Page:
Parties can make application for the serious harm element to be determined before trial under then new s.10A(5) of the Defamation Act (the Act), however, special circumstances exist under s.10A(6) which may justify postponing the serious harm determination
The case of Wilks v Qu  VCC 620 was the first such matter where an application was made to determine the serious harm element prior to trial. Judge Clayton granted the application on the basis that s.10A(5) “imposes a presumption that the [serious harm] element will be heard prior to trial and the considerations ordinarily pertinent to the trial of a separate question are not applicable.” Thus, the only relevant question was whether the threshold questions under s.10A(6) of the Act pertaining to “special circumstances” had been met to justify postponement of the serious harm determination.
Section 10A(6) of the Act makes reference to cost implication, the court’s resources and whether the determination of serious harm is linked to other issues during a trial being “special circumstances.”
Judge Clayton found that at least some consideration of serious harm was required when determining what might constitute special circumstances. For instance, if on the face of it serious harm is highly likely to be established, the cost of the preliminary hearing may constitute special circumstances, as it would be a waste of the court’s time and resources to have a preliminary hearing. He suggested there were three possible cost implications scenarios in this case, being:
- If the serious harm element is made out, then the cost saving will likely be marginal compared with the additional costs involved in having two hearings;
- If the serious harm element is not made out, the entire case will fall away, saving both parties substantial trial costs.
- If the serious harm element is made out partially, this could result in a significant reduction in the length and complexity of the trial.
Relevant factors to be considered with respect to the court’s resources included “the stage of the proceedings, the proximity of the trial date, and the availability of judicial officers.” Here, he found that the court’s resources did not amount to special circumstances, as the application had been made at the earliest opportunity before the close of pleading, and it was not close to the trial date.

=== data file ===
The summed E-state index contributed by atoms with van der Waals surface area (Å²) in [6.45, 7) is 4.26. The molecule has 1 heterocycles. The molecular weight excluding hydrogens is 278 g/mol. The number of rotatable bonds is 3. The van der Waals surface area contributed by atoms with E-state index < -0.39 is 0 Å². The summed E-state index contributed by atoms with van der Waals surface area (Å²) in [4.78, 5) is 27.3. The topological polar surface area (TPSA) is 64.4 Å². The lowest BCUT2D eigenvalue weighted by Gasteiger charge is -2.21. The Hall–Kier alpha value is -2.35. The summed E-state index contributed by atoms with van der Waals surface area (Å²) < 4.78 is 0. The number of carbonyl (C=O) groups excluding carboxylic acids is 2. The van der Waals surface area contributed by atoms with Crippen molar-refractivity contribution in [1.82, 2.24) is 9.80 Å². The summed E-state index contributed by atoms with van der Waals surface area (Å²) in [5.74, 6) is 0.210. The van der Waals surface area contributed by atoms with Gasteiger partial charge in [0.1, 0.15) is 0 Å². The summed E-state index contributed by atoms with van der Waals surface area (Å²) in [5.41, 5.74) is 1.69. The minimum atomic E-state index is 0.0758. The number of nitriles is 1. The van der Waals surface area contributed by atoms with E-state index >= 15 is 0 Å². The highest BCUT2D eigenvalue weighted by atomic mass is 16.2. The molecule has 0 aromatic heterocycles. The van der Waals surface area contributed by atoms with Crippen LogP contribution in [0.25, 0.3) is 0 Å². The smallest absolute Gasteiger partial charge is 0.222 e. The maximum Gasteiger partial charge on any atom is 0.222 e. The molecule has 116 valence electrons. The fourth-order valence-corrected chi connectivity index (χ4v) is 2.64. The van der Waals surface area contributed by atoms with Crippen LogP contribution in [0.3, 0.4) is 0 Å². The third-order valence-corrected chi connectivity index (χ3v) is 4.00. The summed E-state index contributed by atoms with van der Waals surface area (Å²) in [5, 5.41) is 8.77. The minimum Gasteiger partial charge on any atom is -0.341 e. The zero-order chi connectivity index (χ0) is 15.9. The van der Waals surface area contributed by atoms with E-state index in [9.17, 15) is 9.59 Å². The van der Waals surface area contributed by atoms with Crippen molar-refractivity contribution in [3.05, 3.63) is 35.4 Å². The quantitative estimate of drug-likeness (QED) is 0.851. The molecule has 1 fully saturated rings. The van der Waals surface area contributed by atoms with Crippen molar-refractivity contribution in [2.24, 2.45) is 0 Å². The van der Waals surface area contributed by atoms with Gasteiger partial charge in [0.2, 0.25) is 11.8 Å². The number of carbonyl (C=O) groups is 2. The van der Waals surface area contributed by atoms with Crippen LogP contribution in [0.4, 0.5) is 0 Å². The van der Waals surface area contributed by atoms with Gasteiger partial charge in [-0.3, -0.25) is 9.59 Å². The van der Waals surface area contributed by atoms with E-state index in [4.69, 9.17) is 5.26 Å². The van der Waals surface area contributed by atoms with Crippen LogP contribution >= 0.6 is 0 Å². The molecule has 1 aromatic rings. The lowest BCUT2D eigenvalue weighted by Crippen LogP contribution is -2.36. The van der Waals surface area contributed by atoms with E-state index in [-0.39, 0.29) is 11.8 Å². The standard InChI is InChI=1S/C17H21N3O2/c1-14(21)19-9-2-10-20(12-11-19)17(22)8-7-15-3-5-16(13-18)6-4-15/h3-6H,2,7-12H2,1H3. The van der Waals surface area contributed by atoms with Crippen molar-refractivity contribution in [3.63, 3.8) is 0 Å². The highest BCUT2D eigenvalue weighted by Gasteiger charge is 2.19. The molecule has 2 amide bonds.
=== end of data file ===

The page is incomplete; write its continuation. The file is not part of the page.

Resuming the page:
With respect to the link between determining serious harm and other issues during the trial, Judge Clayton held that the issues raised in determining serious harm could be confined to the meanings of the imputations and the cause of harm, and the issues for the trial can be the matters raised in the defence(s), the extent of harm suffered and the assessment of damages. That is, here, the issues in determining serious harm were not inextricably linked to the other issues that they could not disentangled and determined as a preliminary point.
Other matters to consider was how early in the peace the application was made, that is, before a defence being filed, as well as trauma of the witnesses.
In this instance, Judge Clayton granted the application and allowed the serious harm determination to be determined as preliminary point on the papers (via submissions and affidavit evidence), with the right to cross examination being allowed on notice.
Should you have any defamation enquiries, please do not hesitate to contact Danielle Snell and Robert McGirr of Elit Lawyers on (03) 9098 8646.